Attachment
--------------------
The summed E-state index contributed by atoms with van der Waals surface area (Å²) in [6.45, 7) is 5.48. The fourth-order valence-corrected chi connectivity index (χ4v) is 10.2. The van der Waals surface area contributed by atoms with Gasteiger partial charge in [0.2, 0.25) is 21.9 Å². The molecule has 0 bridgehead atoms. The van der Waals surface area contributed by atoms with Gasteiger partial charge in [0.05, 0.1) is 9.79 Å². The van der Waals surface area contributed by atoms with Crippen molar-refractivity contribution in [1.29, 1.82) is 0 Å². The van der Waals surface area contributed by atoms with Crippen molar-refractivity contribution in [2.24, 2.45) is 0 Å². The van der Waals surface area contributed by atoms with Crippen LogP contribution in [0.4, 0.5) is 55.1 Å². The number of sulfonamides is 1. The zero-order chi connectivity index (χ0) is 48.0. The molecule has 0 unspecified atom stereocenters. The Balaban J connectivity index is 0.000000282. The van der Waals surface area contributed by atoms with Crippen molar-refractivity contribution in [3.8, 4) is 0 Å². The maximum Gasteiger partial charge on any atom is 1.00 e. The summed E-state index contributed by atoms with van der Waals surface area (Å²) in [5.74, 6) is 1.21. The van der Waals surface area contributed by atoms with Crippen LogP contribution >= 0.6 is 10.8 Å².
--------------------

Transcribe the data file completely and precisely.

The summed E-state index contributed by atoms with van der Waals surface area (Å²) in [6.45, 7) is 5.48. The fourth-order valence-corrected chi connectivity index (χ4v) is 10.2. The van der Waals surface area contributed by atoms with Gasteiger partial charge in [0.2, 0.25) is 21.9 Å². The molecule has 0 bridgehead atoms. The van der Waals surface area contributed by atoms with Gasteiger partial charge in [0.05, 0.1) is 9.79 Å². The van der Waals surface area contributed by atoms with Crippen molar-refractivity contribution in [1.29, 1.82) is 0 Å². The van der Waals surface area contributed by atoms with Crippen molar-refractivity contribution in [2.24, 2.45) is 0 Å². The van der Waals surface area contributed by atoms with Crippen LogP contribution in [0.4, 0.5) is 55.1 Å². The number of sulfonamides is 1. The zero-order chi connectivity index (χ0) is 48.0. The molecule has 0 unspecified atom stereocenters. The Balaban J connectivity index is 0.000000282. The van der Waals surface area contributed by atoms with Crippen molar-refractivity contribution in [3.8, 4) is 0 Å². The maximum Gasteiger partial charge on any atom is 1.00 e. The summed E-state index contributed by atoms with van der Waals surface area (Å²) in [5.74, 6) is 1.21. The van der Waals surface area contributed by atoms with Crippen LogP contribution >= 0.6 is 10.8 Å².